Tears in Afghanistan

By Ruth Limkin

My heart was heavy as I read of the death of a 21 year old Australian soldier in Afghanistan. Our nation owes a debt of gratitude to this young man, Jamie Larcombe, and we offer our deepest condolences to his parents, sister and girlfriend, as well as to his regiment.

There will be tears in Afghanistan tonight, and also in Australia.

Equally, my heart was heavy as I read of the much less publicised impending death of Afghani Red Cross/Crescent worker, and Christian, Said Musa.

Said has been sentenced to death for converting to Christianity.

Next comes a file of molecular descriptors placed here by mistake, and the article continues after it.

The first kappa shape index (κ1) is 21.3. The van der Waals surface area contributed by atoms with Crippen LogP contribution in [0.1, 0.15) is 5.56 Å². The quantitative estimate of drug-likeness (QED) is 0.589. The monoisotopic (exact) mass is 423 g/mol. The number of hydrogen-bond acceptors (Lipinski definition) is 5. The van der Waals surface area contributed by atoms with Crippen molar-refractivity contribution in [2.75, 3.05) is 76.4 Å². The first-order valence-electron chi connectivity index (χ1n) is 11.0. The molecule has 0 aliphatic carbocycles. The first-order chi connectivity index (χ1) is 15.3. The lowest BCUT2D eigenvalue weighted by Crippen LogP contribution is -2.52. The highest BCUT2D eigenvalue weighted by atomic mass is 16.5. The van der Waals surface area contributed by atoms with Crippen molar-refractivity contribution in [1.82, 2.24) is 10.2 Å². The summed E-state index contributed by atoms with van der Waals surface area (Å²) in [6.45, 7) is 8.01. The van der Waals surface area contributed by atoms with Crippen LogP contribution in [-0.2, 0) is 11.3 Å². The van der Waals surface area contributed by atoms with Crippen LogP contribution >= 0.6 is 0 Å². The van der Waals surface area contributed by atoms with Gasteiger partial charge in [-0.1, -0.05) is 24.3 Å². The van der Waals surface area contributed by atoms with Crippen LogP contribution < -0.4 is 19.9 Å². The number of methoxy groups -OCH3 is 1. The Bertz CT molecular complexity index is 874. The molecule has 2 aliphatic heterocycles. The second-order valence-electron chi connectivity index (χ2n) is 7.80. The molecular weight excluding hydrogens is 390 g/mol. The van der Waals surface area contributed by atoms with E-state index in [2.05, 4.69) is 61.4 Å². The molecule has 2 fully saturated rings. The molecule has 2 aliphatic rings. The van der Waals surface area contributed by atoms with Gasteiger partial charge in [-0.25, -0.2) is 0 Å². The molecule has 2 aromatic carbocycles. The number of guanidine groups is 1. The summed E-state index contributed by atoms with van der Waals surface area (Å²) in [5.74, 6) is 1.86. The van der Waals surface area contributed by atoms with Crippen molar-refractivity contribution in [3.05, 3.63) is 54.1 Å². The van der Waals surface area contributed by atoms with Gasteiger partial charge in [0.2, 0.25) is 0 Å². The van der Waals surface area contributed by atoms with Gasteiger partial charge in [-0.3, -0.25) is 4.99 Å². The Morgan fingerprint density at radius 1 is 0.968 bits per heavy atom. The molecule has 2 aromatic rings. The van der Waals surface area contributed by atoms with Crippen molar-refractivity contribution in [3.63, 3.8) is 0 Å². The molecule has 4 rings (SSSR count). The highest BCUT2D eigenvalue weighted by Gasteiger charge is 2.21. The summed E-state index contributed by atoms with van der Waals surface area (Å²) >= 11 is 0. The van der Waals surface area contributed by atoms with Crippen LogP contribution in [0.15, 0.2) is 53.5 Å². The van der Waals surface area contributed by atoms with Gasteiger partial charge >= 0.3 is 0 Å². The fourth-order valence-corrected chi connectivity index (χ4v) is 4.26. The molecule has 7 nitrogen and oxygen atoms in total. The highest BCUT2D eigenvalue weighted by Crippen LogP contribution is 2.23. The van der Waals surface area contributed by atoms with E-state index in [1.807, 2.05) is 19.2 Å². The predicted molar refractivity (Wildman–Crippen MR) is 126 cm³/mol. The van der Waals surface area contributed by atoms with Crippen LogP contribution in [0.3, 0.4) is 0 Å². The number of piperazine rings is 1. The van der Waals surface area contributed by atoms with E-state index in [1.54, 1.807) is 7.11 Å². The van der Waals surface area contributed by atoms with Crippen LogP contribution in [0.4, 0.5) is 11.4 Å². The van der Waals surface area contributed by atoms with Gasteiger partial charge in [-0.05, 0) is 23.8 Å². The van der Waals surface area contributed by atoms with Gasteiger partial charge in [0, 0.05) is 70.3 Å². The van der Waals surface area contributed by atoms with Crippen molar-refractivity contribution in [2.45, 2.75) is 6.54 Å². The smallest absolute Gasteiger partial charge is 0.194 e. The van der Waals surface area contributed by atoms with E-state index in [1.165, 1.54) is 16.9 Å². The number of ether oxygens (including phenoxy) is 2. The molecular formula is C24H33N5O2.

It’s disturbing  to read details of his trial.

He was forced to appear before a judge without any legal counsel and without knowledge of the charges against him. “Nobody [wanted to be my] defender before the court. When I said ‘I am a Christian man,’ he [a potential lawyer] immediately spat on me and abused me and mocked me. . . . I am alone between 400 [people with] terrible values in the jail, like a sheep.” He has been beaten, mocked, and subjected to sleep deprivation and sexual abuse while in prison. No Afghan lawyer will defend him and authorities denied him access to a foreign lawyer.

It’s a travesty of justice.

Jamal Khan, chief of staff at the Afghan Ministry of Justice said, ‘The sentence for a convert is death and there is no exception. They must be sentenced to death to serve as a lesson for others.’

There are tears in Afghanistan tonight. May there also be tears in Australia – as those of us who enjoy freedom of religion speak out for those who don’t.





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